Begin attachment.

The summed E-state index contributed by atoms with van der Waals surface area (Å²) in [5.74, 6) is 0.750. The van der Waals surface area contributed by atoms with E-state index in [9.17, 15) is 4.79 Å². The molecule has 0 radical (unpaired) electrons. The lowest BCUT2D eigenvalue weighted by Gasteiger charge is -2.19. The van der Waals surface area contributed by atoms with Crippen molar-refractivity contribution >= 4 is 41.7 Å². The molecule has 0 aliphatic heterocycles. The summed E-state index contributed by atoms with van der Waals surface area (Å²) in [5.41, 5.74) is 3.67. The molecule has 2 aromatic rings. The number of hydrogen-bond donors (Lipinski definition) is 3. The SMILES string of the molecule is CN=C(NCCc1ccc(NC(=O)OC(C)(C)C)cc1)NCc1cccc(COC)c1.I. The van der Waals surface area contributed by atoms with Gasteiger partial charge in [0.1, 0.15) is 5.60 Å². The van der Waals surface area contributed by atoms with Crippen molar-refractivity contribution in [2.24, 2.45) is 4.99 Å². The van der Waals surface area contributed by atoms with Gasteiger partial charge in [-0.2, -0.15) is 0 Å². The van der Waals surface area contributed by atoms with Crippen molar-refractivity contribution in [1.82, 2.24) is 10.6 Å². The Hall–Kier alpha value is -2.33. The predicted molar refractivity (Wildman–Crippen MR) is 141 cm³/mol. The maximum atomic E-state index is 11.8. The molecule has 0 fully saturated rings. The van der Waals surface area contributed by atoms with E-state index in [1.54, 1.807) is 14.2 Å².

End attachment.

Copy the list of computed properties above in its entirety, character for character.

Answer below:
The summed E-state index contributed by atoms with van der Waals surface area (Å²) in [5.74, 6) is 0.750. The van der Waals surface area contributed by atoms with E-state index in [9.17, 15) is 4.79 Å². The molecule has 0 radical (unpaired) electrons. The lowest BCUT2D eigenvalue weighted by Gasteiger charge is -2.19. The van der Waals surface area contributed by atoms with Crippen molar-refractivity contribution >= 4 is 41.7 Å². The molecule has 0 aliphatic heterocycles. The summed E-state index contributed by atoms with van der Waals surface area (Å²) in [5.41, 5.74) is 3.67. The molecule has 2 aromatic rings. The number of hydrogen-bond donors (Lipinski definition) is 3. The SMILES string of the molecule is CN=C(NCCc1ccc(NC(=O)OC(C)(C)C)cc1)NCc1cccc(COC)c1.I. The van der Waals surface area contributed by atoms with Gasteiger partial charge in [0.1, 0.15) is 5.60 Å². The van der Waals surface area contributed by atoms with Crippen molar-refractivity contribution in [2.24, 2.45) is 4.99 Å². The van der Waals surface area contributed by atoms with Gasteiger partial charge in [-0.2, -0.15) is 0 Å². The van der Waals surface area contributed by atoms with Crippen molar-refractivity contribution in [1.82, 2.24) is 10.6 Å². The Hall–Kier alpha value is -2.33. The predicted molar refractivity (Wildman–Crippen MR) is 141 cm³/mol. The maximum atomic E-state index is 11.8. The molecule has 0 fully saturated rings. The van der Waals surface area contributed by atoms with E-state index in [1.54, 1.807) is 14.2 Å².